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The Wheeler Brouhaha

Back in 2010, conservative Assemblyman Jim Wheeler – who was not yet elected at the time – and I had a difference of opinion on the job of an elected representative as it relates to fulfilling his constituents’ desires. Mr. Wheeler’s position was that he was elected to vote how his constituents wanted him to vote, even if he believed they were wrong.

To demonstrate my position that an elected official – who has a lot more information at his or her disposal when issues come before the Legislature than the average citizen – has the obligation to do what he believes is the right thing regardless of what the voters favor, I raised the extreme example that if voters wanted to bring back slavery it was incumbent upon the elected official to vote no anyway.

Fast forward to this past August. Now-Assemblyman Wheeler was speaking at a Lyon County GOP meeting and reasserted his position that as an elected official he believes his job is to vote as his constituents want, raising my example about slavery that came up three years earlier.

A video of Assemblyman Wheeler’s remarks was uncovered by a liberal activist and released on Monday to a voracious media and establishment Republicans who smelled blood coming from a conservative and began the expected feeding frenzy – as if Wheeler would ever really vote to bring back slavery.

Indeed, as Wheeler put it in an email to colleagues last night…

“I used an over the top example of something that I absolutely do not agree with, and even mentioned that to get me to vote for such a thing, my constituents would literally have to hold a gun to my head. In reality, that isn’t the case at all. If my constituents wanted to do something as outlandish as bring back an abhorrent system, then I simply couldn’t represent them anymore. They would remove me from office, or I’d have to resign.”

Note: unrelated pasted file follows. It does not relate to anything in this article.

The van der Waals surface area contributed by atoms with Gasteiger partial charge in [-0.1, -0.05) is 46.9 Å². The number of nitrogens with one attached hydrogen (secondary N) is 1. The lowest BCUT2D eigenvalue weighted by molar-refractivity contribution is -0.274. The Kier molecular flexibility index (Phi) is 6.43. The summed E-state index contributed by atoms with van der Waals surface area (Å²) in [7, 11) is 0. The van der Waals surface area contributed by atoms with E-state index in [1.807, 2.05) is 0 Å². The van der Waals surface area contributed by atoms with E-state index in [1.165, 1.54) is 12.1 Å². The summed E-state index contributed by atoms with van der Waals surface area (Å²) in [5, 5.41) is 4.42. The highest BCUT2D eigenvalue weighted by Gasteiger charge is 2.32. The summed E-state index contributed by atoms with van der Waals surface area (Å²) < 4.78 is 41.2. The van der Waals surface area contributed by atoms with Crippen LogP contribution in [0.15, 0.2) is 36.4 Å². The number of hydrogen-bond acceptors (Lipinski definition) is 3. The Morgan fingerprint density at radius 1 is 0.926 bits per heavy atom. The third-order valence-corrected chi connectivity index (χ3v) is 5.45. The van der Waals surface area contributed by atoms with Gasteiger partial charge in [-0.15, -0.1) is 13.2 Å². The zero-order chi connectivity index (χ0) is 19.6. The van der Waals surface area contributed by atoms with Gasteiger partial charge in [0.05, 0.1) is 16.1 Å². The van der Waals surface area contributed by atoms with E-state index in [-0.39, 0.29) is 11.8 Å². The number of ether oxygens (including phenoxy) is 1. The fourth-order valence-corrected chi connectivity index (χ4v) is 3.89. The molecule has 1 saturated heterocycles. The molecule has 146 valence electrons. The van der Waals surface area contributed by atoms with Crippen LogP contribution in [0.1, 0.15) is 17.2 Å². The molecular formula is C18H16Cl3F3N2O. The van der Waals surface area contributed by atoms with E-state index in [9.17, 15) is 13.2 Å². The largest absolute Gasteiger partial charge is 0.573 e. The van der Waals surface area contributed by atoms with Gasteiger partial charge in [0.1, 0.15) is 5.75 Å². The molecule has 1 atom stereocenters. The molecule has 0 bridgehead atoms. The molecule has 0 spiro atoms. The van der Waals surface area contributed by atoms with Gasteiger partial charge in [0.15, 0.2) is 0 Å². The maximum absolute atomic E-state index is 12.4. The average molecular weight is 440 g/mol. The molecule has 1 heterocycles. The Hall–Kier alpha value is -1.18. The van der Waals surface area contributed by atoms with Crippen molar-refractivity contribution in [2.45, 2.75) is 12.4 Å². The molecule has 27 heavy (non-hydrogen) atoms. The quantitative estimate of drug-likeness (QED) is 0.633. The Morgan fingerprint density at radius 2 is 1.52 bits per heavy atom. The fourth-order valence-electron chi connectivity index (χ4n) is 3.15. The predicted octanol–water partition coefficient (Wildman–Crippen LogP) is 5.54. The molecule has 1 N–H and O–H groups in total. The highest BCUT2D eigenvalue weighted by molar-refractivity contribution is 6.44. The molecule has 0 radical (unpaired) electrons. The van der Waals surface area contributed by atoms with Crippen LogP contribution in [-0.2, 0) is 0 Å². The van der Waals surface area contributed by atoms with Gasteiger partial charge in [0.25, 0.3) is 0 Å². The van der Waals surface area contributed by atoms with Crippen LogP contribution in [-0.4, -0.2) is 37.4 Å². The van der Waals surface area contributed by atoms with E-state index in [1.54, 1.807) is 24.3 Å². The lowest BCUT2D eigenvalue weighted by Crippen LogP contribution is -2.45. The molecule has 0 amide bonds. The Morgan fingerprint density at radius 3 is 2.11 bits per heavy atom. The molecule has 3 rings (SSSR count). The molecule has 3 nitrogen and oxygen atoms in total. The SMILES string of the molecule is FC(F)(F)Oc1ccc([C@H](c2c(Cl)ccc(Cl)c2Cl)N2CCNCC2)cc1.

Look, the man used an extreme analogy to make a point about his opinion on the proper role of an elected official in which he and I have disagreed for some time. The context of his remarks was about his obligation to the whims of the electorate, not slavery. But he did say what he said and he’s taking the heat for it.

But let’s not overlook the obvious here. Obviously, this brouhaha has blown up out of proportion for one reason: Jim Wheeler is a conservative.

Remember just a few short weeks ago, Jon Ralston himself, Nevada’s #2 liberal blogger, referred to the campaigning by black Republican Niger Innis as “spadework.” It was an extremely poor choice of a “racially insensitive” word, but nevertheless you didn’t hear a peep from anyone about it. Why? Because Ralston’s a liberal, that’s why.

It’s a well-known and well-established double standard.

The bottom line is this: Jim Wheeler would never vote to bring back slavery, his poor choice of words to the contrary. But because he’s a conservative, Ralston’s lynch mob is out for blood. It’ll be up to Assemblyman Wheeler’s constituents to decide what, if anything, to do about it.


This blog/website is written and paid for by…me, Chuck Muth, a United States citizen. I publish my opinions under the rights afforded me by the Creator and the First Amendment to the United States Constitution as adopted by our Founding Fathers on September 17, 1787 at the Constitutional Convention in Philadelphia, Pennsylvania without registering with any government agency or filling out any freaking reports. And anyone who doesn’t like it can take it up with George Washington, Thomas Jefferson, Ben Franklin and John Adams the next time you run into each other.

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